View Full Version : Reverberatory Furnace

02-26-2017, 07:20 PM
I have been researching the reverberatory furnace lately, and looking at various designs. My understanding of this type of furnace is that it produces a consistent heat on all sides of a boiling flask or retort body.

First, I'm curious if this is the correct definition.

Second, has anyone tried the "coffee can forge" as a reverberatory furnace? It's commonly used for metal-smithing, and I've seen some which are designed for refining gold and silver.


The image is what I have in mind for the basic design/structure, but I would make a few adjustments. Thicker walls, a lid for the flask neck, and maybe a second fuel source if the furnace heats unevenly.

02-26-2017, 07:55 PM
I've got a lot of experience with these improvised furnaces, they are the ones I use the most. I make them out of steel cans of several sizes (the biggest one was made out of one of those large steel garbage cans that are still used in many houses; the smallest one was out of a large can of split peas.) They are usually employed for experiments involving high temperatures with crucibles or cementing pots, but they certainly can be adapted to work with distillation flasks/bottles. Just be careful with the heat regulation or the glass will melt. It is better to do like the old-timers did and apply a generous coat of a refractory paste on the part of the glass vessels that are going to be exposed to the intense heat, that way if the glass actually melts, the refractory coating will hold it and prevent it from falling to the bottom of the furnace, thus making a mess of it, which will have to be repaired.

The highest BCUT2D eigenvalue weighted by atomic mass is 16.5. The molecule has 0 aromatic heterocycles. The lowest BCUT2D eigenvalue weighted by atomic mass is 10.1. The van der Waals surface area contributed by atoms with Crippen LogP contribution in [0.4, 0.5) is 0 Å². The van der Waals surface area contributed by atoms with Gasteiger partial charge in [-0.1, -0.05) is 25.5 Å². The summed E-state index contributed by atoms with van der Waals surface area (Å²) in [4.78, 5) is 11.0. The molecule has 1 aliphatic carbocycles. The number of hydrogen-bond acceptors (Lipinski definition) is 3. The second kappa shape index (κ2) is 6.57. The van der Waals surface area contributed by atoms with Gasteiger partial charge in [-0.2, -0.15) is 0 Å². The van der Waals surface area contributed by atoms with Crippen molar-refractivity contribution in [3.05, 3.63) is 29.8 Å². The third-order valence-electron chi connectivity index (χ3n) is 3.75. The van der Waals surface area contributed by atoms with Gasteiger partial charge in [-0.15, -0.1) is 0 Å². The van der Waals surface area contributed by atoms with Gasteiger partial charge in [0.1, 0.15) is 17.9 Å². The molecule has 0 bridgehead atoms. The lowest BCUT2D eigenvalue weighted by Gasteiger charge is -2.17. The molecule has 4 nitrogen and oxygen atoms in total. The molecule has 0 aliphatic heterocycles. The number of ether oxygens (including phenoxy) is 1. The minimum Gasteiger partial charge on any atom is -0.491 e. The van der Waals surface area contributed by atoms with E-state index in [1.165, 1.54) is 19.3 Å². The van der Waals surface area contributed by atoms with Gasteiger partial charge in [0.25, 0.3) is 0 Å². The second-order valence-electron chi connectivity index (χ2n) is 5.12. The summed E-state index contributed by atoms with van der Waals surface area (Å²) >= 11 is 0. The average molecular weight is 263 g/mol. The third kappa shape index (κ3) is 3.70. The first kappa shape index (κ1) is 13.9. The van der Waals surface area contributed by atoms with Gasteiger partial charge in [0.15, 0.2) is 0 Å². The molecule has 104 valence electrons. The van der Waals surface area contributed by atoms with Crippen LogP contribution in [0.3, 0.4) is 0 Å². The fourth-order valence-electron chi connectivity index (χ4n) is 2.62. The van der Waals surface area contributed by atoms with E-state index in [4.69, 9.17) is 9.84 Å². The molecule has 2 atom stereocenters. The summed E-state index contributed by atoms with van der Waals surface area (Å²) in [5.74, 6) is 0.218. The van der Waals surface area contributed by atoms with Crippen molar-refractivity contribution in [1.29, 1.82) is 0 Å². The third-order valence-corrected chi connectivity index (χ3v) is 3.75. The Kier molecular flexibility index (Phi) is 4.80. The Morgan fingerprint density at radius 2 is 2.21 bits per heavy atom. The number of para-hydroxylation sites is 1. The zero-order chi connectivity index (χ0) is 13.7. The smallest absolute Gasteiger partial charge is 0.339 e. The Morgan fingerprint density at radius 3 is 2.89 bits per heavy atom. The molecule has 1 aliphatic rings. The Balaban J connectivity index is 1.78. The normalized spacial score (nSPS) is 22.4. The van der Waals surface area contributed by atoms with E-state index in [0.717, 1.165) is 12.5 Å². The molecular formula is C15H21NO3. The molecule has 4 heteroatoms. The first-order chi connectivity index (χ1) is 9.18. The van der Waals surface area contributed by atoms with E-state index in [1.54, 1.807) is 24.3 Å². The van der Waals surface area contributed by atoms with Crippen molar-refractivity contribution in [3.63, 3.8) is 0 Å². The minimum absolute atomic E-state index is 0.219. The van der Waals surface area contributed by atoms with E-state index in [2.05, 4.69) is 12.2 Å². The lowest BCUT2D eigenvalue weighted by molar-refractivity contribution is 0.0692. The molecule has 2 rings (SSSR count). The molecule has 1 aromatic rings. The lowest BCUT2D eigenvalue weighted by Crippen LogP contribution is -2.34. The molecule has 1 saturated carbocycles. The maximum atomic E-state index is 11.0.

02-26-2017, 08:51 PM
In the reverbatory funace, the fire exhaust gases come in contact with the substance being calcined. This may play an important role for some operations.

02-26-2017, 09:07 PM
Interesting, Mr. theFool. I'll have to consider that for the calcinations. Maybe I can set it up to take multiple fuel sources -- propane and charcoal with a blower instead of a torch head... thanks

02-26-2017, 11:09 PM
Just be careful with the heat regulation or the glass will melt.

This is something I hadn't considered. Thanks.